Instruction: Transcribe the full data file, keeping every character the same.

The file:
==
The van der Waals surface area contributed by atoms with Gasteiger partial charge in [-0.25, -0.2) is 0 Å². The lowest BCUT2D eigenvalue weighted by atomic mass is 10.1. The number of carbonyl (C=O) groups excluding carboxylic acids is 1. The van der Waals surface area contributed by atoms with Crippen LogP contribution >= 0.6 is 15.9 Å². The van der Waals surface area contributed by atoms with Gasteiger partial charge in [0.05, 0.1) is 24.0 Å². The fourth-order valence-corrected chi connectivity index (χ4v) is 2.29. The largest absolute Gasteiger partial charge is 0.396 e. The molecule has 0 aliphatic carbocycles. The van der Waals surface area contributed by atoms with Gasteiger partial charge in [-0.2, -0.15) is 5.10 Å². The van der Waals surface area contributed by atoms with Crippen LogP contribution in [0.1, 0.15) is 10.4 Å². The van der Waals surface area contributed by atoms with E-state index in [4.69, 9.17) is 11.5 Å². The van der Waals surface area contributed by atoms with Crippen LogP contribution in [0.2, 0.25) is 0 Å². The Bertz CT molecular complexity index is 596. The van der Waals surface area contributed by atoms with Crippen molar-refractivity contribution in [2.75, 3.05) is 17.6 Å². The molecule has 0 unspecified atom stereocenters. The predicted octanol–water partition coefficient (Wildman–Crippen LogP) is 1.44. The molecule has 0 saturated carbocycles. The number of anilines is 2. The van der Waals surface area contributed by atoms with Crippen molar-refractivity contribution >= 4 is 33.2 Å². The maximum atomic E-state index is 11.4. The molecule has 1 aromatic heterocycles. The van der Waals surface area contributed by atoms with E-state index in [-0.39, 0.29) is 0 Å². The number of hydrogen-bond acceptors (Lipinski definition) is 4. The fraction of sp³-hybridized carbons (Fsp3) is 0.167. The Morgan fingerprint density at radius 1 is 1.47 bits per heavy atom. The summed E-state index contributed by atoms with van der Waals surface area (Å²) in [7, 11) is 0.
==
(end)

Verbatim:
The van der Waals surface area contributed by atoms with Gasteiger partial charge in [-0.25, -0.2) is 0 Å². The lowest BCUT2D eigenvalue weighted by atomic mass is 10.1. The number of carbonyl (C=O) groups excluding carboxylic acids is 1. The van der Waals surface area contributed by atoms with Crippen LogP contribution >= 0.6 is 15.9 Å². The van der Waals surface area contributed by atoms with Gasteiger partial charge in [0.05, 0.1) is 24.0 Å². The fourth-order valence-corrected chi connectivity index (χ4v) is 2.29. The largest absolute Gasteiger partial charge is 0.396 e. The molecule has 0 aliphatic carbocycles. The van der Waals surface area contributed by atoms with Gasteiger partial charge in [-0.2, -0.15) is 5.10 Å². The van der Waals surface area contributed by atoms with Crippen LogP contribution in [0.1, 0.15) is 10.4 Å². The van der Waals surface area contributed by atoms with E-state index in [4.69, 9.17) is 11.5 Å². The van der Waals surface area contributed by atoms with Crippen LogP contribution in [0.2, 0.25) is 0 Å². The Bertz CT molecular complexity index is 596. The van der Waals surface area contributed by atoms with Crippen molar-refractivity contribution in [2.75, 3.05) is 17.6 Å². The molecule has 0 unspecified atom stereocenters. The predicted octanol–water partition coefficient (Wildman–Crippen LogP) is 1.44. The molecule has 0 saturated carbocycles. The number of anilines is 2. The van der Waals surface area contributed by atoms with Crippen molar-refractivity contribution >= 4 is 33.2 Å². The maximum atomic E-state index is 11.4. The molecule has 1 aromatic heterocycles. The van der Waals surface area contributed by atoms with E-state index in [-0.39, 0.29) is 0 Å². The number of hydrogen-bond acceptors (Lipinski definition) is 4. The fraction of sp³-hybridized carbons (Fsp3) is 0.167. The Morgan fingerprint density at radius 1 is 1.47 bits per heavy atom. The summed E-state index contributed by atoms with van der Waals surface area (Å²) in [7, 11) is 0.